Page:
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Theory of Computation Seminars

Lifting Small Locally Testable Codes (LTCs) to Large LTCs via High-Dimensional Expanders

Prahladh Harsha, Tata Institute of Fundamental Research

Monday, Feb 3, 2020

Expander graphs, over the last few decades, have played a pervasive role in almost all areas of theoretical computer science. Recently, various high-dimensional analogues of these objects have been studied in mathematics and even more recently, there have been some surprising applications in computer science, especially in the area of property testing, coding theory and approximate counting.

In this talk, I'll give a high-level introduction to these objects called high-dimensional expanders (HDXs). I'll then dwell into a particular application of HDXs towards construction of locally testable codes (LTCs): I will illustrate how to lift a ‘small’ locally testable code via a HDX expander to a ‘large’ locally testable code.  Given a D-left regular bipartite graph G = ([n], [m], E) and a ‘small’ code C {0,1}^D, the Tanner construction shows how to lift this code to a ‘large’ code on n-bits. These Tanner lifts are extremely useful. For instance, if C is a ‘small’ code with good distance and rate, and G is a bipartite expander, then the Sipser-Spielman analysis shows that the lifted code is a ‘large’ code that has good distance and rate. We will show a similar lifting property for local testability. More precisely, he will show that if C₀ is a base code, the bipartite-graph is part of an HDX and a small-lift is testable, then so is a large lift.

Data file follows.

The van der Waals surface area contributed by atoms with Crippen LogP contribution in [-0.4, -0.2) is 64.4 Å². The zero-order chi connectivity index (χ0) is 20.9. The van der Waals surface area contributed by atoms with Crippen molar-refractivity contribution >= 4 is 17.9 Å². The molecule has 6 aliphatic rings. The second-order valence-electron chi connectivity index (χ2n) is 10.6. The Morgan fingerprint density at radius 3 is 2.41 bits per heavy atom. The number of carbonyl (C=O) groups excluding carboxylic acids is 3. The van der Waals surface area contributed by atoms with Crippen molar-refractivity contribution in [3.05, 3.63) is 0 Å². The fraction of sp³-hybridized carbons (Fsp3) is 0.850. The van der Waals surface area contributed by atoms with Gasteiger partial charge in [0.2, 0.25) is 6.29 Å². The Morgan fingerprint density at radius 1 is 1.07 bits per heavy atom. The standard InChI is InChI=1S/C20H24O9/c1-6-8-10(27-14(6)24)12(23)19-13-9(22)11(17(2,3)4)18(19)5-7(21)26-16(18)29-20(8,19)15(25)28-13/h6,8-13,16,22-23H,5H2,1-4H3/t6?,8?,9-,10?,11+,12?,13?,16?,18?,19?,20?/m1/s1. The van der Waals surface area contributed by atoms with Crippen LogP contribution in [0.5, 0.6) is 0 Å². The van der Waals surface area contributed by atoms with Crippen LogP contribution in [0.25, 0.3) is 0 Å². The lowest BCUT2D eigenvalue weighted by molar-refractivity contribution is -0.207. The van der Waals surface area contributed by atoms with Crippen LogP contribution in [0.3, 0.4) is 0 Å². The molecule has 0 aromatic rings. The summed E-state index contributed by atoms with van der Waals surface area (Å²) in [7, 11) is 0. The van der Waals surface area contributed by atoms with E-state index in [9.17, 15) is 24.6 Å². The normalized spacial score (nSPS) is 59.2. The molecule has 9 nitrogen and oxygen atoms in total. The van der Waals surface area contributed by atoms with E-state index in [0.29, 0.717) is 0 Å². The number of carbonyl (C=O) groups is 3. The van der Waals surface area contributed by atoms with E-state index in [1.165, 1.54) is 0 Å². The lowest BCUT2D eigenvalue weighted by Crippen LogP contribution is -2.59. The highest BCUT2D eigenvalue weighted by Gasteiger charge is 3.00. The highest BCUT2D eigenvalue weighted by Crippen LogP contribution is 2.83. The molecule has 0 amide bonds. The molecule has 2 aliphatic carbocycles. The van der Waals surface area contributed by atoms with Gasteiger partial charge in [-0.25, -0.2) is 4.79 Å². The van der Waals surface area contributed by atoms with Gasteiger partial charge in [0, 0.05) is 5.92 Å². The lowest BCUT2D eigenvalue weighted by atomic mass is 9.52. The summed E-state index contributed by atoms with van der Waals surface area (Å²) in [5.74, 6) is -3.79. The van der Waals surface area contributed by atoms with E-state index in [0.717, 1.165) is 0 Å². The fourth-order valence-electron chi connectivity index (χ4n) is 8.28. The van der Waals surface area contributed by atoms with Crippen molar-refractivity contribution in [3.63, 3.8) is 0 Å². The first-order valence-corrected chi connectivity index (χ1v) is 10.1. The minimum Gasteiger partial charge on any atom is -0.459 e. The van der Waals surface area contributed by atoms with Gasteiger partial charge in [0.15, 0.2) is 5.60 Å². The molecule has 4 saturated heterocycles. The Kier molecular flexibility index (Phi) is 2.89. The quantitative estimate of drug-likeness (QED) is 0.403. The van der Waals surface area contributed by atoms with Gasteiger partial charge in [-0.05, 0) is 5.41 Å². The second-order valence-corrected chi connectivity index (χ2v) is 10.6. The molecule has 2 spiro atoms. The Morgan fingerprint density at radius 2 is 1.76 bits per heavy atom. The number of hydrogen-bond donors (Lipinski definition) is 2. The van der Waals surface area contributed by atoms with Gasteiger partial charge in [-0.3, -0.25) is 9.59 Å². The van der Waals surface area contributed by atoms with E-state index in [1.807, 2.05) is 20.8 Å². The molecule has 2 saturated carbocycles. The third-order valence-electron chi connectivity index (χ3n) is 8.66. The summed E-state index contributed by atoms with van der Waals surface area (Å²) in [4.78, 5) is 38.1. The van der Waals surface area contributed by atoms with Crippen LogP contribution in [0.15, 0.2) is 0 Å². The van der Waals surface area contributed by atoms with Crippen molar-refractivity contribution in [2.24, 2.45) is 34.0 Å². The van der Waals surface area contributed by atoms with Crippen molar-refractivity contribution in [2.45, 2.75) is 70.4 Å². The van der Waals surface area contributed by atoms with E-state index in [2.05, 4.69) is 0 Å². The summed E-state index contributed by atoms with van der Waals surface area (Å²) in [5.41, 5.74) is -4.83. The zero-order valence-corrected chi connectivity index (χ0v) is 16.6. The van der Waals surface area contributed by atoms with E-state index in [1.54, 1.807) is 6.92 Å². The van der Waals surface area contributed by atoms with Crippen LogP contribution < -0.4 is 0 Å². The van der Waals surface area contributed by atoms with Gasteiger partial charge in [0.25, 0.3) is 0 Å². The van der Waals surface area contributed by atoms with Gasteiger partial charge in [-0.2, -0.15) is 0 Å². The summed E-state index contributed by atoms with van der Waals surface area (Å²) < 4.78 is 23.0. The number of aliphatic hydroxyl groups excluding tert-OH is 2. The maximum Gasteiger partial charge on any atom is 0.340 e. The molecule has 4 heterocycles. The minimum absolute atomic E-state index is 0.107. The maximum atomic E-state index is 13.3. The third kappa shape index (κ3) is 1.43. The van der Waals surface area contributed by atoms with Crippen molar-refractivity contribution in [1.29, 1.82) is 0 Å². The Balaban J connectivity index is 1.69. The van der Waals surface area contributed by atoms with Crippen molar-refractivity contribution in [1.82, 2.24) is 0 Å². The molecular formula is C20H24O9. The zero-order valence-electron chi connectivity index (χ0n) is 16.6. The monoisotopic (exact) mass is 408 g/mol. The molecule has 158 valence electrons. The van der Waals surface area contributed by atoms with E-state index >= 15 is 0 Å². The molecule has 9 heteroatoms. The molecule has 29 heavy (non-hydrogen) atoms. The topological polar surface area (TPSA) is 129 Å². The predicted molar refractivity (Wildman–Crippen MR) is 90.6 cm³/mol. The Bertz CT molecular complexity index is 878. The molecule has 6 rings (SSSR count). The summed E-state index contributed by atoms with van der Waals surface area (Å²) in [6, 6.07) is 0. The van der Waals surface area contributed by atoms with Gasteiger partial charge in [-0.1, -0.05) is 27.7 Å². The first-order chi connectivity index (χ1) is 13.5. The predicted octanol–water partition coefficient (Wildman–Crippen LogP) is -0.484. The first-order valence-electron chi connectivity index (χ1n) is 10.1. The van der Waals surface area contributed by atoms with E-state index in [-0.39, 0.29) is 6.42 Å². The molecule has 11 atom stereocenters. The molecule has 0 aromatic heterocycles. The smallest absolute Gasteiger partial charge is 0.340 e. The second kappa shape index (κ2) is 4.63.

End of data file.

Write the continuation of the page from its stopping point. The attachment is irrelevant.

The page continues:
Speaker Bio

Prahladh Harsha is an Associate Professor at the School of Technology and Computer Science at the Tata Institute of Fundamental Research (TIFR), Mumbai, India. He obtained his BTech degree in Computer Science and Engineering from IIT Madras in 1998 and his PhD in Computer Science from the Massachusetts Institute of Technology (MIT) in 2004. He has worked at Microsoft Research, TTI Chicago and has been at TIFR since 2010. Prahladh's research interests are in the area of theoretical computer science, with special emphasis on computational complexity theory. He is best known for his work in the area of probabilistically checkable proofs.

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